I have decided to take a hiatus from autism advocacy but I will be back at it soon enough.Sometimes I get tired of being an autistic advocate. It’s not a responsibility I want, but it’s something I must do. Being an advocate is something all autistics must do. We must all come out. You can’t defeat ignorance if you’re hiding in the shadows. The decision to come out of the closet is not always an easy one. The first time I came out about being autistic was not by choice. I was outed by someone else. It really was not something that I was comfortable talking about. Even to this day I don’t like talking about it. To me its a just a necessary evil. I am certain most autistic advocates would rather talk about anything else at times, but it is something we do because we must even if we don’t always want to do so.
Often times we don’t come out for fear of how other people will react or fear of reprisals. Also some are afraid it may effect their job prospects. That is because that for as much information that is out there there is still a lot of stigma placed on autism, some of it is self-induced stigma.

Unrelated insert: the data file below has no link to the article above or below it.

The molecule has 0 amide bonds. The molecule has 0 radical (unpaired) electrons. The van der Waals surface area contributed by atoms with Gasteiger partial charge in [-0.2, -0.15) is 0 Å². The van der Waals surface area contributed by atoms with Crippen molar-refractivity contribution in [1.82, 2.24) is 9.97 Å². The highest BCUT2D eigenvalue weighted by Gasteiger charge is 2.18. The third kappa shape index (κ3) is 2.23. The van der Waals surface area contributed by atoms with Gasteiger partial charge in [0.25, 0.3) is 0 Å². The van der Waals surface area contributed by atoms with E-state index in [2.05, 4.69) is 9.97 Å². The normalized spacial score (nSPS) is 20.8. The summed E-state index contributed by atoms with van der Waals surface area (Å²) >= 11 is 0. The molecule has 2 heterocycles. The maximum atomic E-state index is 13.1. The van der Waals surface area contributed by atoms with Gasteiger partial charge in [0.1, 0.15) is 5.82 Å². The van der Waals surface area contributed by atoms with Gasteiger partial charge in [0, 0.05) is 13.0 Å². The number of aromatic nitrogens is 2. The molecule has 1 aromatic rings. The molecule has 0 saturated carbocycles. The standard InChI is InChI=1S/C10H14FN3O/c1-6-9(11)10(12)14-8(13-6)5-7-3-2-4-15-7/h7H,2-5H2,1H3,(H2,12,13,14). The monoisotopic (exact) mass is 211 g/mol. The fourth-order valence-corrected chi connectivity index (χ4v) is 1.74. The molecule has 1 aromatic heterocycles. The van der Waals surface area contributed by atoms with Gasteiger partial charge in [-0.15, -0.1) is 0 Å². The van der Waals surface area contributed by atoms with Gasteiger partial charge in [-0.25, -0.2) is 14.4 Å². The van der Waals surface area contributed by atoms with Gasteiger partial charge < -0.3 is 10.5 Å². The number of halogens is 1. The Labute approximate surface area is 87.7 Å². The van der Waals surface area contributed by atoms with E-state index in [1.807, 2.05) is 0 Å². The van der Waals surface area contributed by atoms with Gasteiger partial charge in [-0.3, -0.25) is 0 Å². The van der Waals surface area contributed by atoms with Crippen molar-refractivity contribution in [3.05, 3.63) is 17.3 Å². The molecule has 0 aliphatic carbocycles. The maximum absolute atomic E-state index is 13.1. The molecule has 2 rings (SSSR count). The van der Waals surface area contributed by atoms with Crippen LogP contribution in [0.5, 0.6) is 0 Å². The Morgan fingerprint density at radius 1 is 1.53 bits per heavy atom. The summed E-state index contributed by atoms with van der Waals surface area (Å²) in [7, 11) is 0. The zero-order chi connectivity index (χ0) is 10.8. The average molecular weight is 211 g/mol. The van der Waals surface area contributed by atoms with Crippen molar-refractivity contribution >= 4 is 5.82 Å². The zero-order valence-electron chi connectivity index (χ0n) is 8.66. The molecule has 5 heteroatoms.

Even after being outed the first time I did not discuss it very much for years afterwards until I had moved to a new town and a new school where I made the decision to come out and I ended up coming out to 32,000 people at the same time when I wrote what I believe was the first newspaper columns in my student newspaper the Daily Titan about life with autism I believe it was also the first weekly column in any newspaper anywhere. Now I talk about it more often. In fact, I do it almost every day. I am proud to be out and am not in any way worried how people may react to me. Their opinion does not really matter. People can think what they want, but I know I am and those who care about me know who I am and that is all that matters to me.
The fight does get tiring especially when you do it reluctantly. As my friend told me I have a responsibility to keep fighting, but I am tired and need to recharge my emotional and mental and physical batteries so I can pick up this cross again. Its cross that only those of us who are autistics or are the parents of autistics must can and must carry.
When the time is ready I will, pick up my cross but at least I know I am not alone and I am not the only one carrying it.
One thought on “Autism: My Cross to Bear”
Thank you for all that you do, Robert. As a parent, I know the fight and the need to recharge your batteries. I know the struggle to come out, face your fears and go about your daily life. I pray my son has that courage. Your efforts do not go unheeded and I love that your blaze your trail fearlessly.